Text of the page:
Today I share a little departure on macarons, piped with a star tip (Wilton 1M). I followed my basic default recipe, but mixed a bit less than so that the batter gets just a tad denser. If you do the regular amount of “macaronage”, aiming at a smooth shell, it will not work here.  It can be a bit tricky to get it right, but it’s a fun technique to play with. Give it a try!

(from the Bewitching Kitchen)

For the shells:
200g  Icing/powdered sugar
115 g Ground Almonds/Almond Meal
115 g egg whites at room temperature (approx. 4 eggs)
1/8 tsp of cream of tartar
100 g granulated sugar
¼ tsp vanilla paste or extract
1 bag double chai tea (Stash brand)

for the mango buttercream: 
6 tbsp unsalted butter, room temp
pinch of kosher salt
4 cups confectioner’s sugar
1 teaspoon pure vanilla extract
2 tbsp heavy cream
A pinch of cardamon
1/2 tbsp Amoretti mango flavor

to decorate:
gold dust + lemon extract
Candy melts + food gel dye + sprinkles

Make the shells:
Line 3 heavy baking sheets with parchment/baking paper or Silpat mats. Layer the powdered sugar, ground almonds and contents of the tea bag  in a food processor. Pulse until the mixture looks like fine meal, about 12 pulses. Pass through a sieve and transfer to a small bowl or to a sheet of parchment/baking paper. Set aside.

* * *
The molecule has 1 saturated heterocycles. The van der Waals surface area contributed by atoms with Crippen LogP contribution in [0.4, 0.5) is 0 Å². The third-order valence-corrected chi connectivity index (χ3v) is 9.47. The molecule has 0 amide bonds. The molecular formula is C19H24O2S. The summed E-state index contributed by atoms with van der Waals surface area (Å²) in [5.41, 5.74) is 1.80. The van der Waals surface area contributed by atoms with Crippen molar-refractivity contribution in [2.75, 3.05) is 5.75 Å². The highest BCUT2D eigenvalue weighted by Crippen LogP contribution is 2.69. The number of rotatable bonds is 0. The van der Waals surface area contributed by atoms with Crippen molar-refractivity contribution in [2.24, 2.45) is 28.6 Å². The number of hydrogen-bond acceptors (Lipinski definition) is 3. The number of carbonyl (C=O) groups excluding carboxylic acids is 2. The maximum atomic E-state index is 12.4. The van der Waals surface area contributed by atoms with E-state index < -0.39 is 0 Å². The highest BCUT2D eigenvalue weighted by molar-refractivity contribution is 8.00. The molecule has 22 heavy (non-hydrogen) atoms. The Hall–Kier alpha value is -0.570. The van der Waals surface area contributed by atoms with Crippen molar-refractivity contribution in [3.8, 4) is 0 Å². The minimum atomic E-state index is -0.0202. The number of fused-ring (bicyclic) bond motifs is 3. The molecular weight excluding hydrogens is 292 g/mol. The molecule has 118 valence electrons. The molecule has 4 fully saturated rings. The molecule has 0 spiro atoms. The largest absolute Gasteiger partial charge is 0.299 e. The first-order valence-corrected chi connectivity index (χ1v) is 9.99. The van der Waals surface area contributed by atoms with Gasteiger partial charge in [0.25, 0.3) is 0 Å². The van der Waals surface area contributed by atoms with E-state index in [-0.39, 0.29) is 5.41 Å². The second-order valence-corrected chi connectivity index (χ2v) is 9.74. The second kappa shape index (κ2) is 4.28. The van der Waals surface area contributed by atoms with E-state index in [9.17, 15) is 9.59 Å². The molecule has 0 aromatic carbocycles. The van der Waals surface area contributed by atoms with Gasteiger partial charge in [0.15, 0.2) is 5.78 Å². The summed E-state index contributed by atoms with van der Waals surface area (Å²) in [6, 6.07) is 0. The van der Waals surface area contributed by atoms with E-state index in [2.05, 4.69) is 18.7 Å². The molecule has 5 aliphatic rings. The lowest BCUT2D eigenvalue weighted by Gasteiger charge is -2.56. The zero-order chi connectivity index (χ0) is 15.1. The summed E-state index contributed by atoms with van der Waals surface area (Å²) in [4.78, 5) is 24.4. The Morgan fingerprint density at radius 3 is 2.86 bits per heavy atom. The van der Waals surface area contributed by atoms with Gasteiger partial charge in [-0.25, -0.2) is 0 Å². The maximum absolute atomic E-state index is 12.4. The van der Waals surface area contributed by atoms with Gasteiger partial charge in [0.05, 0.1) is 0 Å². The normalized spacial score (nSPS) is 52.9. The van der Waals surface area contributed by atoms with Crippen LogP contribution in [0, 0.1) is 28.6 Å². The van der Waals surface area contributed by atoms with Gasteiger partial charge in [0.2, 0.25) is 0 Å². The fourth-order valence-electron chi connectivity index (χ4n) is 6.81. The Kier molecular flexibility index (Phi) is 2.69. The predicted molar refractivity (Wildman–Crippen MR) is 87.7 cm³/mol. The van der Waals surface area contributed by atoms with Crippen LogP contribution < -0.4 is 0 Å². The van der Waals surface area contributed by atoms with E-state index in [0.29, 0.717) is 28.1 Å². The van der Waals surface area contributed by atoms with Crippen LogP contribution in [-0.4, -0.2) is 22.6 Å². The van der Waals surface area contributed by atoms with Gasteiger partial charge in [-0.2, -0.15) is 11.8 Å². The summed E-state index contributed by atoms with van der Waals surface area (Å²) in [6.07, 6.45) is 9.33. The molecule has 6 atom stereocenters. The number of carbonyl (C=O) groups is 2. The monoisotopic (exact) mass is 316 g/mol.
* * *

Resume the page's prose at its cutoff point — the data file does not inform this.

Place the egg whites and cream of tartar in the bowl of a stand mixer fitted with the whisk attachment. Make sure that the bowl and the whisk are impeccably clean. Starting on medium speed, whip the whites with the cream of tartar until they look like light foam. The whites should not appear liquid. The foam will be light and should not have any structure.

Slowly rain in the granulated sugar in five additions, trying to aim the stream between the whisk and the side of the bowl. Turn the speed up to high. Continue to whip the meringue until it is soft and shiny. It should look like marshmallow creme (marshmallow fluff). Add the vanilla. Whip the egg whites until the mixture begins to dull and the lines of the whisk are visible on the surface of the meringue. Check the peak. It should be firm. Transfer the whites to a medium bowl.